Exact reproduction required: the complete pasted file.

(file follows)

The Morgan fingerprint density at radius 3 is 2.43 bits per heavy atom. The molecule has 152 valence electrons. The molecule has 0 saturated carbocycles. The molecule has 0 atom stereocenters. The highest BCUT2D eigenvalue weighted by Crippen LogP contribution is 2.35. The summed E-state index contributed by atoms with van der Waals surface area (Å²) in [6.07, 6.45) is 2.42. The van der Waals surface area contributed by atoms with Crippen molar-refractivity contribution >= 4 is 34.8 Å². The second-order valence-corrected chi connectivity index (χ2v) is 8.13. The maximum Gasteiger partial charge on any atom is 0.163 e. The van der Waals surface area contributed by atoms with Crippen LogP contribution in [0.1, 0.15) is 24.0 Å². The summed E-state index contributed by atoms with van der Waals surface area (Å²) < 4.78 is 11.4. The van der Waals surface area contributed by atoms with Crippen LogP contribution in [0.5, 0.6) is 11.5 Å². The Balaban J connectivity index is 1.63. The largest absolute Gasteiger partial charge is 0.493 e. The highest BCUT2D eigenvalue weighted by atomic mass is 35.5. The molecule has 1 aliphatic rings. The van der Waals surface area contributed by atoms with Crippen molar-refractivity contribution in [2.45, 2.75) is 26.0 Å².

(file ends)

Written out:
The Morgan fingerprint density at radius 3 is 2.43 bits per heavy atom. The molecule has 152 valence electrons. The molecule has 0 saturated carbocycles. The molecule has 0 atom stereocenters. The highest BCUT2D eigenvalue weighted by Crippen LogP contribution is 2.35. The summed E-state index contributed by atoms with van der Waals surface area (Å²) in [6.07, 6.45) is 2.42. The van der Waals surface area contributed by atoms with Crippen molar-refractivity contribution >= 4 is 34.8 Å². The second-order valence-corrected chi connectivity index (χ2v) is 8.13. The maximum Gasteiger partial charge on any atom is 0.163 e. The van der Waals surface area contributed by atoms with Crippen LogP contribution in [0.1, 0.15) is 24.0 Å². The summed E-state index contributed by atoms with van der Waals surface area (Å²) < 4.78 is 11.4. The van der Waals surface area contributed by atoms with Crippen LogP contribution in [0.5, 0.6) is 11.5 Å². The Balaban J connectivity index is 1.63. The largest absolute Gasteiger partial charge is 0.493 e. The highest BCUT2D eigenvalue weighted by atomic mass is 35.5. The molecule has 1 aliphatic rings. The van der Waals surface area contributed by atoms with Crippen molar-refractivity contribution in [2.45, 2.75) is 26.0 Å².